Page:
A coalition of more than 400 advocacy groups on Tuesday called on the Biden administration to renew a key immigration program to protect all Haitians in the United States from deportation.
In a letter to President Biden, Secretary of Homeland Security Alejandro Mayorkas and Secretary of State Antony Blinken, the 422 groups led by Haitian Bridge Alliance asked the officials to extend and redesignate Haiti’s Temporary Protected Status (TPS) designation.
Extending TPS for Haiti would give current beneficiaries more time in the program, and redesignation would grant TPS benefits to Haitians who entered the United States after July of 2021.
Under TPS, the citizens of a designated country are allowed to work and live in the United States regardless of their prior immigration status, but they must register for the program and pass background checks, and they are generally not afforded legal avenues to permanent residency.
The Biden administration last redesignated TPS for Haiti in March of 2021 for 18 months — the maximum allowed period — meaning the designation will expire in February 2023, although Mayorkas has until Dec. 5 to decide whether he will grant an extension.
“Given the deteriorating security and humanitarian crises as described herein that present extraordinary and temporary conditions that make a safe return to Haiti impossible, the Administration should extend and redesignate Haiti for TPS. This will allow protection against removal and eligibility for work authorization to all eligible Haitians currently in the United States,” the groups wrote.
TPS is generally granted to countries suffering from the effects of either human-made or natural disasters — and some designations have been more or less summarily renewed for decades, as TPS beneficiaries have become part of the U.S. social fabric.
The Trump administration tried unsuccessfully to gut the TPS program, claiming that its temporary protections had been made permanent by prior administrations.
Haiti’s first designation was in 2010, following an earthquake that devastated Port-au-Prince and set off some of the instability that now has the country teetering on the edge of failed state status.
“All of the conditions leading to the Biden administration’s original TPS redesignation on May 22, 2021, the assassination of President Jovenel Moïse on July 7, 2021, the August 14, 2021 earthquake and subsequent tropical storm, and the deteriorating crises as described herein, make a safe return to Haiti completely impossible,” the groups wrote.
“On November 3, UN High Commissioner for Human Rights Volker Türk echoed this sentiment and warned, ‘In this context, it is clear that the systematic violations of rights in Haiti do not currently allow for the safe, dignified and sustainable return of Haitians to the country,'” they added.
The Biden administration is widely expected to extend the country’s current TPS designation — not doing so would make tens of thousands of Haitians eligible for deportation — but it’s unclear whether officials will also redesignate Haiti.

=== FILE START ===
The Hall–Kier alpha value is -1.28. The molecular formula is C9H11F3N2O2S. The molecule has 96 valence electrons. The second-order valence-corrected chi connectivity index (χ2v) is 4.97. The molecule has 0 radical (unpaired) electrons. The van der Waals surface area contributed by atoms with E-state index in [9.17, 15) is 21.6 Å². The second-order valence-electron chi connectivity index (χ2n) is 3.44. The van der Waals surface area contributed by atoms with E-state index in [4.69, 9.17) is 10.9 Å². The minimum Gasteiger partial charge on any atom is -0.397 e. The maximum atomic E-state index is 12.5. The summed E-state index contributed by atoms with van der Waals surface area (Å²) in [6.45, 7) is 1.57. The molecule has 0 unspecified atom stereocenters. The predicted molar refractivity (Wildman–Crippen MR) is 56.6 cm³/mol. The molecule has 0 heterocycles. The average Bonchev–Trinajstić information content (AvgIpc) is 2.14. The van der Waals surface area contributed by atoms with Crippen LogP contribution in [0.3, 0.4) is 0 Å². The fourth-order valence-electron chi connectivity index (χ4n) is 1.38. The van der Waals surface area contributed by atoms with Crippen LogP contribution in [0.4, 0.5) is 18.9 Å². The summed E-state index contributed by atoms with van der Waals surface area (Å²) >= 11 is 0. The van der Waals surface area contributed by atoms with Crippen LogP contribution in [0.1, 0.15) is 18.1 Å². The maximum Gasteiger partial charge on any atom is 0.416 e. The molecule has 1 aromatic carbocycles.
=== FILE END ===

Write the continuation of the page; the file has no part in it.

“Most Haitians who have entered the United States since the TPS eligibility date of July 29, 2021, crossed through as many as eleven countries on a dangerous and traumatic voyage in search of safety and security for their family,” the advocates wrote.
Haitian migration both by land and by sea has increased, as conditions in the country worsen.
The Biden administration’s decision to repatriate more than 25,000 Haitians during the crisis has aggravated conditions in the Caribbean nation, and potentially put the expelled Haitians in danger.
Given conditions on the ground, the advocates also called for a freeze on deportations to Haiti, a measure the Obama administration took after the 2010 earthquake, although the administration resumed them in September 2016.
The Biden administration refused to halt removals to Haiti after a 2021 earthquake aggravated conditions.
“Even though the Haitian government has been unable to safely receive and reintegrate its citizens, there have been over 240 deportation and expulsion flights to Haiti since September 19, 2021. Most of these estimated 25,000 individuals removed to Haiti were blocked from seeking asylum and other protection by Title 42 policies. These removals severely undermine the Administration’s promise to build a fairer and more inclusive immigration and asylum system for all,” the advocates wrote.
And the advocates also called on the Biden administration to move quickly with any humanitarian measures it does take to protect Haitians, in the hopes of avoiding bureaucratic snags that have made life even harder for the Haitian diaspora.
In particular, the advocates asked the administration to quickly issue a Federal Register notice to allow Haitians covered by TPS redesignations to work.
A delay in the last such notice left thousands of TPS beneficiaries unable to work and at risk of deportation for months.
“These delays, which can last more than the period for which TPS is granted, can make the TPS designations meaningless,” the advocates wrote.
The advocates also called on the administration to quickly process TPS applications, as more than 90,000 Haitians are still waiting for their papers from the last redesignation.
“We strongly urge the Biden administration to (1) extend and redesignate Haiti for TPS, (2) swiftly release the Federal Register Notice, (3) provide a minimum 180-day registration period for both current TPS holders and new beneficiaries under redesignation, (4) release all Haitians currently in immigration detention centers, and (5) halt deportation and expulsion flights to Haiti,” the advocacy groups added.
Source: The Hill